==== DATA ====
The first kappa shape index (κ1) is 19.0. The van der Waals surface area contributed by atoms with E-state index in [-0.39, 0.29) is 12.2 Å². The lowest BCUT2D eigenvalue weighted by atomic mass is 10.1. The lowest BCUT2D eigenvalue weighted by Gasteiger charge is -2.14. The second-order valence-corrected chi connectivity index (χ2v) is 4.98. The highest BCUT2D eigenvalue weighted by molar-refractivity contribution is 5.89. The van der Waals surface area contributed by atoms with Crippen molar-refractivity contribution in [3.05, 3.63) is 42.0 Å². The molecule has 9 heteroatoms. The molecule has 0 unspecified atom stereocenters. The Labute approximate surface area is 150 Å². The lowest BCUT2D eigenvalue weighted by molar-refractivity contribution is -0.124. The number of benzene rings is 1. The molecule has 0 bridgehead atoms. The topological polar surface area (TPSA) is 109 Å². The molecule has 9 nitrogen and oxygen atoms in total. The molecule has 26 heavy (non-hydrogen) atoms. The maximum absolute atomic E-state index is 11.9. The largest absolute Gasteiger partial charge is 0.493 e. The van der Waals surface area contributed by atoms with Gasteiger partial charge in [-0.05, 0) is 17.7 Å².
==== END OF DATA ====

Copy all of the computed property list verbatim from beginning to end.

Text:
The first kappa shape index (κ1) is 19.0. The van der Waals surface area contributed by atoms with E-state index in [-0.39, 0.29) is 12.2 Å². The lowest BCUT2D eigenvalue weighted by atomic mass is 10.1. The lowest BCUT2D eigenvalue weighted by Gasteiger charge is -2.14. The second-order valence-corrected chi connectivity index (χ2v) is 4.98. The highest BCUT2D eigenvalue weighted by molar-refractivity contribution is 5.89. The van der Waals surface area contributed by atoms with Crippen molar-refractivity contribution in [3.05, 3.63) is 42.0 Å². The molecule has 9 heteroatoms. The molecule has 0 unspecified atom stereocenters. The Labute approximate surface area is 150 Å². The lowest BCUT2D eigenvalue weighted by molar-refractivity contribution is -0.124. The number of benzene rings is 1. The molecule has 0 bridgehead atoms. The topological polar surface area (TPSA) is 109 Å². The molecule has 9 nitrogen and oxygen atoms in total. The molecule has 26 heavy (non-hydrogen) atoms. The maximum absolute atomic E-state index is 11.9. The largest absolute Gasteiger partial charge is 0.493 e. The van der Waals surface area contributed by atoms with Gasteiger partial charge in [-0.05, 0) is 17.7 Å².